Silkies are one of the most popular – and unique breeds of backyard chickens. It’s also hard to deny they are the cutest looking chickens with their fuzzy coats. If you want to raise Silkies, here’s where to buy them online and how much to expect to pay.
Why Silkies Are Such a Good Backyard Chicken Breed
If you’ve decided to raise Silkies – or add more to your flock – I’m envious. Silkies are, in my opinion, one of the most fun and rewarding breeds to keep and raise as pets.
Here are some of the top reasons to raise Silkies:
They’re Inexpensive To Keep
Backyard chickens aren’t that expensive. The largest outright cost is a coop, then it’s just bedding, feed, and other small miscellaneous costs.
Coop aside, the estimated annual cost for keeping 10 chickens is around just $1,000. When you take into account how much you’re saving/making on eggs alone, you can easily be running a profit.
Take into account that bantam Silkies take up even less room and eat less food than a regular size chicken, and that’s more money in your pocket. They do lay fewer, smaller eggs too though.
They’re Soft and Fuzzy
It’s amazing how few people outside of the backyard chicken world have even seen a Silkie before. It always comes as a complete surprise to my friends that chickens can have fuzzy coats.
I get it. You don’t think about stroking or petting a chicken as you do a cat or a dog. But you can with Silkies, and their fur is soft enough to compete with a cat.
They Have a Docile and Loving Temperament
Having a soft plumage wouldn’t mean much if you couldn’t spend some time fussing and hanging out with them.
Silkies are known as one of the most friendly and tame breeds. Typically, they enjoy interacting with humans and will happily sit a lap or be stroked.
Delicious (Small) Eggs
Silkies lay smaller eggs than regular chickens. Which shouldn’t come as a surprise, as they’re smaller in stature.
Generally speaking, you can expect around 100 eggs a year. Which is still more than enough for a household with a handful of Silkies.
How Much Do Silkie Bantams Cost?
If you contact local hatcheries near you, the price is going to vary a lot across the country.
I buy all of my poultry online from CackleHatchery.com. They’re a family-owned business, and I’ve always been very impressed with their range of chicks, knowledge, and customer service.
In my experience, their prices are lower than I’ve been able to find locally. It’s also super convenient being able to place an order and have hatching eggs or chickens delivered.
At the time of publishing, they had the following colors of Silkies available:
Their Silkies were priced at:
- $4.15/ea if you buy between 1-9
- $3.90/ea if you buy between 10-14
- $3.80/ea if you buy between 15-24
- $3.70/ea if you buy between 25+
At those prices, it’s hard to resist, isn’t it?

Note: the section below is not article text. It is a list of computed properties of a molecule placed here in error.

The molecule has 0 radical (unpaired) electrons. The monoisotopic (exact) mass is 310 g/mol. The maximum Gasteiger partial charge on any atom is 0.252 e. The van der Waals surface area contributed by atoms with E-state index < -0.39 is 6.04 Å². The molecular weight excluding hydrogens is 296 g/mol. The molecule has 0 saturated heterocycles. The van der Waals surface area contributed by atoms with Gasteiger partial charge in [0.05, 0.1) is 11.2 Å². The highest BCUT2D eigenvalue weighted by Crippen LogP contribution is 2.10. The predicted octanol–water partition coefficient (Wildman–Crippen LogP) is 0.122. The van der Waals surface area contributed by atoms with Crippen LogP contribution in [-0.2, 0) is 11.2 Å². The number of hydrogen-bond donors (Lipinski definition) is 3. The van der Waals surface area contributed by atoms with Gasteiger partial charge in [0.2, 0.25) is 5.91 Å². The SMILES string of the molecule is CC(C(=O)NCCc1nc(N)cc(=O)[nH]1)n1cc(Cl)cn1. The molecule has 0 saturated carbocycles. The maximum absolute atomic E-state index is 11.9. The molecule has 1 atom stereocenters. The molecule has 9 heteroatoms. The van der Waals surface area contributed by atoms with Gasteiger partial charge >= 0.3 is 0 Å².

If you’re looking for show quality or rare color Silkie, then you’ll need to find a specialist breeder. Obviously, you can expect to pay more, too.
Hatching Your Silkie Eggs With an Incubator
There is nothing more exciting and rewarding than hatching eggs and seeing those cute little chicks break out.
If you’re buying hatching eggs, you’re going to need either an incubator or a broody hen to hatch them. If you’re going to use a brooder, here are a few tips:
- Don’t incubate your eggs for 12-24 hours after receiving them. This gives them time to settle.
- Eggs need to be laid on their sides. This is because the air sac is located at the wider end.
- Follow the instructions that come with your incubator to the letter!
Talking of incubators, here is one of the most popular models on Amazon if you don’t yet have one:
MagicFly Digital Mini Fully Automatic Egg Incubator
It’s a small incubator, but you only need a small one for Silkie eggs. You’ll be able to comfortably hatch 9 eggs at a time.
Within 21 days you should have your tiny, fluffy, chirping chicks poking holes with their egg tooth to get out of the shell.
Hatching Your Silkie Eggs With a Broody Hen
If you have a broody hen, usually evident by her squatting on eggs, not leaving her nesting box, and defensive behavior – you can use her to hatch your eggs.
Prepare a nice nesting area separate from the rest of the flock, then move her during the night for minimal disruption.
For me, there is something even more special about a hen bringing eggs to hatch. She’ll protect them when they hatch too.
The same rules apply as hatching eggs in an incubator. If they’ve arrived in the post, sit them pointed end down for 12-24 hours before placing them in a clutch for your hen.
As you can see, Silkies aren’t expensive, neither to buy nor to raise. There are no excuses, if you’re enchanted by their fuzzy appearance and have been debating whether or not to get some – do it.
The best advice is to be careful and do some due diligence when buying chicks, either online or in person. If you’re buying from a hatchery, always buy from an NPIP registered hatchery.
Likewise, if you’re buying chicks locally, take a look at them and check out the seller before committing.
Related – You can find out more about Showgirl Silkies here.
Image credits – Photo by Paige Cody on Unsplash